For RA Cap­i­tal, the deal marks an­oth­er move in their shift to­ward ear­li­er stages of ven­ture fi­nanc­ing.

Quan­tum com­put­ing, Hor­witz not­ed, is loom­ing on the hori­zon with hard­ware start­ing to take shape. And the tech­nol­o­gy will ul­ti­mate­ly make it pos­si­ble to “ful­ly mod­el the true bio­phys­i­cal state of even the most com­plex mol­e­c­u­lar in­ter­ac­tions.”

“Which will be the com­pa­nies that are the first to use quan­tum com­put­ing and all the pow­er that brings to ra­tio­nal­ly de­sign med­i­cines for mean­ing­ful tar­gets?” he said. “I think New Equi­lib­ri­um can be that com­pa­ny.”

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In­no­v­a­tive MedTech De­mands Spe­cial­ist Clin­i­cal Tri­al Reg­u­la­to­ry Af­fairs and De­sign

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Ted Love, Global Blood Therapeutics CEO

Up­dat­ed: Pfiz­er scoops up Glob­al Blood Ther­a­peu­tics and its sick­le cell ther­a­pies for $5.4B

Pfizer is dropping $5.4 billion to acquire Global Blood Therapeutics.

Just ahead of the weekend, word got out that Pfizer was close to clinching a $5 billion buyout — albeit with other potential buyers still at the table. The pharma giant, flush with cash from Covid-19 vaccine sales, apparently got out on top.

The deal immediately swells Pfizer’s previously tiny sickle cell disease portfolio from just a Phase I program to one with an approved drug, Oxbryta, plus a whole pipeline that, if all approved, the company believes could make for a $3 billion franchise at peak.

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Uğur Şahin, BioNTech CEO (Kay Nietfeld/picture-alliance/dpa/AP Images)

De­spite falling Covid-19 sales, BioN­Tech main­tains '22 sales guid­ance

While Pfizer raked in almost $28 billion last quarter, its Covid-19 vaccine partner BioNTech reported a rise in total dose orders but a drop in sales.

The German biotech reported over $3.2 billion in revenue in Q2 on Monday, down from more than $6.7 billion in Q1, in part due to falling Covid sales. While management said last quarter that they anticipated a Covid sales drop — CEO Uğur Şahin said at the time that “the pandemic situation is still very much uncertain” — Q2 sales still missed consensus by 14%.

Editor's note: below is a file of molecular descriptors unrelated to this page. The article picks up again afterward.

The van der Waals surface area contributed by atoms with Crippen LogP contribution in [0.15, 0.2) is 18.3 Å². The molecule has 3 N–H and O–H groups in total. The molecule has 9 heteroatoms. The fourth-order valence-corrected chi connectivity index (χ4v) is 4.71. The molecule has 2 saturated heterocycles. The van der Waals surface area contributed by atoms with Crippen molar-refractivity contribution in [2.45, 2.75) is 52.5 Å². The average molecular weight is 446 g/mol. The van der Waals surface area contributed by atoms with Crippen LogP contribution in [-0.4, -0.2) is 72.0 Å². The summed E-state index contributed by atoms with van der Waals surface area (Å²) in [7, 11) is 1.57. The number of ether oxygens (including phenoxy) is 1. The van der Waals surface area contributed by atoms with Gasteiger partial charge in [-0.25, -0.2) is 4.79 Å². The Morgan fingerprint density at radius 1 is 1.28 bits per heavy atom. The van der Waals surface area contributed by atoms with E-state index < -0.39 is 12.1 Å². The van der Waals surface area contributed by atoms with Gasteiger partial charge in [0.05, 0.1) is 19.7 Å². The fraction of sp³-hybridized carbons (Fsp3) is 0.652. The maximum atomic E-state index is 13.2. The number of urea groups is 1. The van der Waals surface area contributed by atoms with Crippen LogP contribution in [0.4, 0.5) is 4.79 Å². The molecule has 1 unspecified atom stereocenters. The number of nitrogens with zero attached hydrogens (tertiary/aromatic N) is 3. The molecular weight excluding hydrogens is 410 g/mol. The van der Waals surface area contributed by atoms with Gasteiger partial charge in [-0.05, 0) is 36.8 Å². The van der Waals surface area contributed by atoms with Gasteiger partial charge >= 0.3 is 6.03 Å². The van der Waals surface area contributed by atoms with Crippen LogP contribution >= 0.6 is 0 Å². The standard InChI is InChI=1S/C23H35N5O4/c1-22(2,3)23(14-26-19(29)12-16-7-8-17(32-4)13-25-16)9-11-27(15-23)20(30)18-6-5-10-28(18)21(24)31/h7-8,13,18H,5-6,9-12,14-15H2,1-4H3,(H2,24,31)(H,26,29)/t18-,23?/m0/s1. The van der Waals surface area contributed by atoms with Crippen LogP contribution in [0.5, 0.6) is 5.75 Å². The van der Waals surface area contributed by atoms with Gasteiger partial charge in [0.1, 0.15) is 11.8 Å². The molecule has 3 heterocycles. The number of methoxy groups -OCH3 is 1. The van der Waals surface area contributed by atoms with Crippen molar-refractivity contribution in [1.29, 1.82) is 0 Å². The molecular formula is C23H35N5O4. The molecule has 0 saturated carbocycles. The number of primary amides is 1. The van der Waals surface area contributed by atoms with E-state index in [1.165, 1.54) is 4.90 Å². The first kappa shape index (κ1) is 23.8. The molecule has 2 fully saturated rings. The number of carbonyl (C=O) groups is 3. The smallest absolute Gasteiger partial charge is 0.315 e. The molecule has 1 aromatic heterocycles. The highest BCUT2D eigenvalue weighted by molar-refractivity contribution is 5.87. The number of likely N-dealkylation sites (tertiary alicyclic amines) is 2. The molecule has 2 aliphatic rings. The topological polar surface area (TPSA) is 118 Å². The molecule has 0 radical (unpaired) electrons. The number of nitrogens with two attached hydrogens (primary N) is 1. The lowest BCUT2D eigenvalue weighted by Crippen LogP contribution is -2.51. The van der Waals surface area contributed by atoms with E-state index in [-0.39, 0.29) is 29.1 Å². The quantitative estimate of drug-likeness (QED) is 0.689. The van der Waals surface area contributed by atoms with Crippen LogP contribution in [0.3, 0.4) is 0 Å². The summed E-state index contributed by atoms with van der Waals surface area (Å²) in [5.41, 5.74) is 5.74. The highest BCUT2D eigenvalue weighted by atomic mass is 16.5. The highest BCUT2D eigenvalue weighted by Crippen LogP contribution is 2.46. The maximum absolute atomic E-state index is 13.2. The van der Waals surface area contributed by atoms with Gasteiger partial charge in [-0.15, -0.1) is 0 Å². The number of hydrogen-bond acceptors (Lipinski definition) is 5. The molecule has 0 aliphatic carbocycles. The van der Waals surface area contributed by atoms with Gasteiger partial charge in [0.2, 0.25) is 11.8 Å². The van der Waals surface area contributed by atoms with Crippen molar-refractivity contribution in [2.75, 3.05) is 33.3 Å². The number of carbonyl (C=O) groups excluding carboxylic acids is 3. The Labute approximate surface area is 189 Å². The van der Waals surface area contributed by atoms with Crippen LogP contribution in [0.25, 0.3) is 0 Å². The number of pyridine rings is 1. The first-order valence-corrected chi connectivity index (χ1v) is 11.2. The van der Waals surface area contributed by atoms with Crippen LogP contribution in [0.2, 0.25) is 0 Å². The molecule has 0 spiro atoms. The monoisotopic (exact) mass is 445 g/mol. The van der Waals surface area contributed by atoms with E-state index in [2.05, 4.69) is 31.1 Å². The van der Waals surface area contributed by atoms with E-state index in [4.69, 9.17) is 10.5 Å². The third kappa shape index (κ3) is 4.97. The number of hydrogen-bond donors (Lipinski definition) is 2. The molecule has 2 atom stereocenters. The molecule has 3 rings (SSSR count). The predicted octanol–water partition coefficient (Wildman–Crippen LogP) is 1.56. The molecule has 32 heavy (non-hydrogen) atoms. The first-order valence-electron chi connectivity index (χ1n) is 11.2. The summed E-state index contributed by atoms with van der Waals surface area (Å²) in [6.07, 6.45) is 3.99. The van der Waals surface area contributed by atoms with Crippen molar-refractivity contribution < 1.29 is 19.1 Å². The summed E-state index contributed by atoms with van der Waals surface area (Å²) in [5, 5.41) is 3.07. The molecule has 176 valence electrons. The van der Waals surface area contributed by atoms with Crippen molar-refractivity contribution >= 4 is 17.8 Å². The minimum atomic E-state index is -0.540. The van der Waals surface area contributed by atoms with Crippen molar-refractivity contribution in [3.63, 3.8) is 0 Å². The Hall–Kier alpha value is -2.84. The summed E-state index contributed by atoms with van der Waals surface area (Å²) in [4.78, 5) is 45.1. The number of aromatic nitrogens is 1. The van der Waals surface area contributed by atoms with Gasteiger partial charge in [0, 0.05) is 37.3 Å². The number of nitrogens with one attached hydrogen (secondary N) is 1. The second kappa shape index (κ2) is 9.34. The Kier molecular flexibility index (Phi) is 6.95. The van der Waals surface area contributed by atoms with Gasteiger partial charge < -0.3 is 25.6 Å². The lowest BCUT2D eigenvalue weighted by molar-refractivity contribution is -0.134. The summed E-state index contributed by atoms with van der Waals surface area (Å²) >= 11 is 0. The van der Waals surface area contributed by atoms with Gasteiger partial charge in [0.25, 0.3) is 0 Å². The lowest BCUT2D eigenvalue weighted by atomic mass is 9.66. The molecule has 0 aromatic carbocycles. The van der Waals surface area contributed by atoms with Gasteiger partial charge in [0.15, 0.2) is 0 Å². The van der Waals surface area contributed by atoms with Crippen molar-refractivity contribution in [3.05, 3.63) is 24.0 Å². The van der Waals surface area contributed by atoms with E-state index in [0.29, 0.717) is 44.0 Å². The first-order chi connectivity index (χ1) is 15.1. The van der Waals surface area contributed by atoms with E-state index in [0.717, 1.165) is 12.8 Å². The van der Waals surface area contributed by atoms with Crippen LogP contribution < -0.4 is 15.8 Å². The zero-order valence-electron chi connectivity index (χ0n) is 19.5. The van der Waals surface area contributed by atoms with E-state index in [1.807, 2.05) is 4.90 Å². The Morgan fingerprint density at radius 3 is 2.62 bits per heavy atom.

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Anna Protopapas, Mersana CEO

In $1.36B biobuck deal with GSK, Mer­sana touts 'biggest pre­clin­i­cal ADC deal ever'

Days after Enhertu reeled in another FDA nod, with the first-ever green light for HER2-low breast cancer, another antibody drug conjugate biotech claims it has secured the largest preclinical ADC pact to date for a single asset.

AstraZeneca and Daiichi Sankyo made waves with their nearly $7 billion collaboration back in spring 2019, but at that point, Enhertu was already nearing the FDA’s doors with clinical data. The latest ADC tie-up to enter the biopharma fray centers around a preclinical asset, Mersana Therapeutics’ XMT-2056.

FDA commissioner Rob Califf (Tom Williams/CQ Roll Call via AP Images)

With drug pric­ing al­most done, Con­gress looks to wrap up FDA user fee leg­is­la­tion

The Senate won’t return from its summer recess until Sept. 6, but when it does, it officially has 18 business days to finalize the reauthorization of the FDA user fee programs for the next 5 years, or else thousands of drug and biologics reviewers will be laid off and PDUFA dates will vanish in the interim.

FDA commissioner Rob Califf recently sent agency staff a memo explaining how, “Our latest estimates are that we have carryover for PDUFA [Prescription Drug User Fee Act], the user fee funding program that will run out of funding first, to cover only about 5 weeks into the next fiscal year.”

Pascal Soriot, AstraZeneca CEO (David Zorrakino/Europa Press via AP Images)

As­traZeneca and Dai­ichi Sankyo sprint to mar­ket af­ter FDA clears En­her­tu in just two weeks

Regulators didn’t keep AstraZeneca and Daiichi Sankyo waiting long at all for their latest Enhertu approval.

The partners pulled a win on Friday in HER2-low breast cancer patients who’ve already failed on chemotherapy, just two weeks after submitting a supplemental BLA. While this isn’t the FDA’s fastest approval — Bristol Myers Squibb won an OK for its blockbuster checkpoint inhibitor Opdivo in just five days back in March — it comes well ahead of Enhertu’s original Q4 PDUFA date.

David Reese, Amgen R&D chief

UP­DAT­ED: In a fresh dis­ap­point­ment, Am­gen spot­lights a ma­jor safe­ty is­sue with KRAS com­bo